the Mozart Family

Written by Harry Clark

3M, 1W, Single Set, one act

Leopold Mozart
Albert Einstein
Nannerl Mozart

“Life without playing music is inconceivable. I live my daydreams in music. I see my life in terms of music. I get most joy in life out of music. And Mozart, when I discovered his music at 13, well, it was the single greatest joy in my life.”
Albert Einstein

Albert Einstein in his studio, August 1944

This whimsy, one of my “post-life” gatherings of characters, has Leopold Mozart, Wolfgang’s father, condemned for eternity to give lessons to aspiring violinists. Violinists are heard warming up backstage prior to a recital for parents and friends. Nannerl, Leopold’s daughter, is at the piano readied to accompany the lot. As Leopold addresses the gathered audience, a cell phone goes off: Albert Einstein’s calling for the nth time about a violin lesson. A critic from the audience identifies the intrepid caller, explains Einstein’s love of Mozart, and his desire to study Mozart with his Papa, who else? Einstein then appears on stage, battered violin case in hand, ready for his lesson.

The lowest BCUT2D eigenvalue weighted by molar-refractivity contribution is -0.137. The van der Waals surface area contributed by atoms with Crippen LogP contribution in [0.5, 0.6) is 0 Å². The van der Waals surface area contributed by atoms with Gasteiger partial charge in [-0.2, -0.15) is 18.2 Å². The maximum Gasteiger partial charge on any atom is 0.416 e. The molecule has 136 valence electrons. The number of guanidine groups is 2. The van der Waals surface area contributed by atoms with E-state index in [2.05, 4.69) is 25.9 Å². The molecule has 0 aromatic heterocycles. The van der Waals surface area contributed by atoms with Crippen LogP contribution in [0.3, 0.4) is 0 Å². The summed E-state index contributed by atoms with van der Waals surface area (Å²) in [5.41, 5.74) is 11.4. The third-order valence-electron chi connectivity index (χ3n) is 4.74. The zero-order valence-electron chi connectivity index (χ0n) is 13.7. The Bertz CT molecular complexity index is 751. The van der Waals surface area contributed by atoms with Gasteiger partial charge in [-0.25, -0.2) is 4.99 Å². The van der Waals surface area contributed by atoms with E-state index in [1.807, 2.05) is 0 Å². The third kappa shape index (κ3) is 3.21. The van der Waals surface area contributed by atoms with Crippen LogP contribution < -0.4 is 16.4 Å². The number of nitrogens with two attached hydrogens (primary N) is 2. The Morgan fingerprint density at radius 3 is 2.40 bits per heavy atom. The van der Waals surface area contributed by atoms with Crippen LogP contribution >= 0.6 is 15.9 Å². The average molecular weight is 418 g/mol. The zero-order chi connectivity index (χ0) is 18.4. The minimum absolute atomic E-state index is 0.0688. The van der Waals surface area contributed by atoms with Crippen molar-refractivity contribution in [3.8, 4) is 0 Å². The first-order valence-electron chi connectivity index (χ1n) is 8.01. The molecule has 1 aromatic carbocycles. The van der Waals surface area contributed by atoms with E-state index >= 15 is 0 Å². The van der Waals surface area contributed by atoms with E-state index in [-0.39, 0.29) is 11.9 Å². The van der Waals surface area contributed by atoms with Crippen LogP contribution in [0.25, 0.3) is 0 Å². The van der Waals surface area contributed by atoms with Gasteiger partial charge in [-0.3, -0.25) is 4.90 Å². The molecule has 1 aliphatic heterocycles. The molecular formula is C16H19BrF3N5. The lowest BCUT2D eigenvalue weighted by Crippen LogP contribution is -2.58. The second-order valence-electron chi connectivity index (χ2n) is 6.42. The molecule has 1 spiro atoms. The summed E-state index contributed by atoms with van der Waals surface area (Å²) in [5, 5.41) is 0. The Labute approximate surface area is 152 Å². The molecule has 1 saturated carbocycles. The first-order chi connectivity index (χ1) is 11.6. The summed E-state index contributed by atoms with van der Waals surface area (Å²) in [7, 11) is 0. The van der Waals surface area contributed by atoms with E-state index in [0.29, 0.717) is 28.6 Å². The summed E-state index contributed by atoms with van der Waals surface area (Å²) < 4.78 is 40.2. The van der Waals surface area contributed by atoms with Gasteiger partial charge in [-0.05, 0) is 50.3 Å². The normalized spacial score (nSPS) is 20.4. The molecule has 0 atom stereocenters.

The equation is set: E (Einstein) = M (Mozart) C (Complication) squared.

I crafted this piece in 2006 as part of Amadeus and Albert—a multi-day celebration and exploration of the 250th Wolfgang Amadeus Mozart, and the 100th anniversary of Albert Einstein’s publication of his five most important papers, including his theory of relativity, quantum mechanics, and the nature of light.

The role of Nannerl can be played by a bona fide pianist as she has but one line repeated throughout the play. But as in any theme and variation form there is always a possibility of a codetta, a reconfiguring of a single chord or extrapolation of a phrase not previously touched upon.